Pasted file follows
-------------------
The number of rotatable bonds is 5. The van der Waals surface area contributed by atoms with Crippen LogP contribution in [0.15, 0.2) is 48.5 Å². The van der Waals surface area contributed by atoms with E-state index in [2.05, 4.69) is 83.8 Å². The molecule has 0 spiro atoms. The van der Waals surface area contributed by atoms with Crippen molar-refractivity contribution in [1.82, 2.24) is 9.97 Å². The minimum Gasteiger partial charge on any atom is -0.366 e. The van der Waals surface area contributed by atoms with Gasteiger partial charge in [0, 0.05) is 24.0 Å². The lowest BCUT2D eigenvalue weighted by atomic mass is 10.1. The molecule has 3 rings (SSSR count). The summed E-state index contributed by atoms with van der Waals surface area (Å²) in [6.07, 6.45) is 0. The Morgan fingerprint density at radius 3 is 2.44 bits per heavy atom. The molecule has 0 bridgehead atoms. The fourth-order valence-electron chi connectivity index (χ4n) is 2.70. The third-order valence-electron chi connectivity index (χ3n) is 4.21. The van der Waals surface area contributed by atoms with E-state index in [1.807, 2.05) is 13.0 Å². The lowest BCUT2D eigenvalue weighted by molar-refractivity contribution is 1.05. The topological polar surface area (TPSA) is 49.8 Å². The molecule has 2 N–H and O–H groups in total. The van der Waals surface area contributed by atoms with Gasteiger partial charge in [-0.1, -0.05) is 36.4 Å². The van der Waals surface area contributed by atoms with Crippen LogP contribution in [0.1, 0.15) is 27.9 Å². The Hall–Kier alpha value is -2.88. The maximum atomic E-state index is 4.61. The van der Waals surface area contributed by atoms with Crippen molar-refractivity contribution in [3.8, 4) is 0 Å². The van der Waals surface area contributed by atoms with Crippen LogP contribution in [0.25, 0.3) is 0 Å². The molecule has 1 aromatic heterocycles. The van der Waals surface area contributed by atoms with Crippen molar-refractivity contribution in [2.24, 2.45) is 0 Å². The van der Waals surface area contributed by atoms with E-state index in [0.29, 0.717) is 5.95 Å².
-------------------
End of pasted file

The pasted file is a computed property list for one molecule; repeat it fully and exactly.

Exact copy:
The number of rotatable bonds is 5. The van der Waals surface area contributed by atoms with Crippen LogP contribution in [0.15, 0.2) is 48.5 Å². The van der Waals surface area contributed by atoms with E-state index in [2.05, 4.69) is 83.8 Å². The molecule has 0 spiro atoms. The van der Waals surface area contributed by atoms with Crippen molar-refractivity contribution in [1.82, 2.24) is 9.97 Å². The minimum Gasteiger partial charge on any atom is -0.366 e. The van der Waals surface area contributed by atoms with Gasteiger partial charge in [0, 0.05) is 24.0 Å². The lowest BCUT2D eigenvalue weighted by atomic mass is 10.1. The molecule has 3 rings (SSSR count). The summed E-state index contributed by atoms with van der Waals surface area (Å²) in [6.07, 6.45) is 0. The Morgan fingerprint density at radius 3 is 2.44 bits per heavy atom. The molecule has 0 bridgehead atoms. The fourth-order valence-electron chi connectivity index (χ4n) is 2.70. The third-order valence-electron chi connectivity index (χ3n) is 4.21. The van der Waals surface area contributed by atoms with E-state index in [1.807, 2.05) is 13.0 Å². The lowest BCUT2D eigenvalue weighted by molar-refractivity contribution is 1.05. The topological polar surface area (TPSA) is 49.8 Å². The molecule has 2 N–H and O–H groups in total. The van der Waals surface area contributed by atoms with Gasteiger partial charge in [-0.1, -0.05) is 36.4 Å². The van der Waals surface area contributed by atoms with Crippen LogP contribution in [0.1, 0.15) is 27.9 Å². The Hall–Kier alpha value is -2.88. The maximum atomic E-state index is 4.61. The van der Waals surface area contributed by atoms with Crippen molar-refractivity contribution in [3.8, 4) is 0 Å². The van der Waals surface area contributed by atoms with Crippen LogP contribution in [0.25, 0.3) is 0 Å². The molecule has 1 aromatic heterocycles. The van der Waals surface area contributed by atoms with Crippen molar-refractivity contribution in [2.24, 2.45) is 0 Å². The van der Waals surface area contributed by atoms with E-state index in [0.29, 0.717) is 5.95 Å².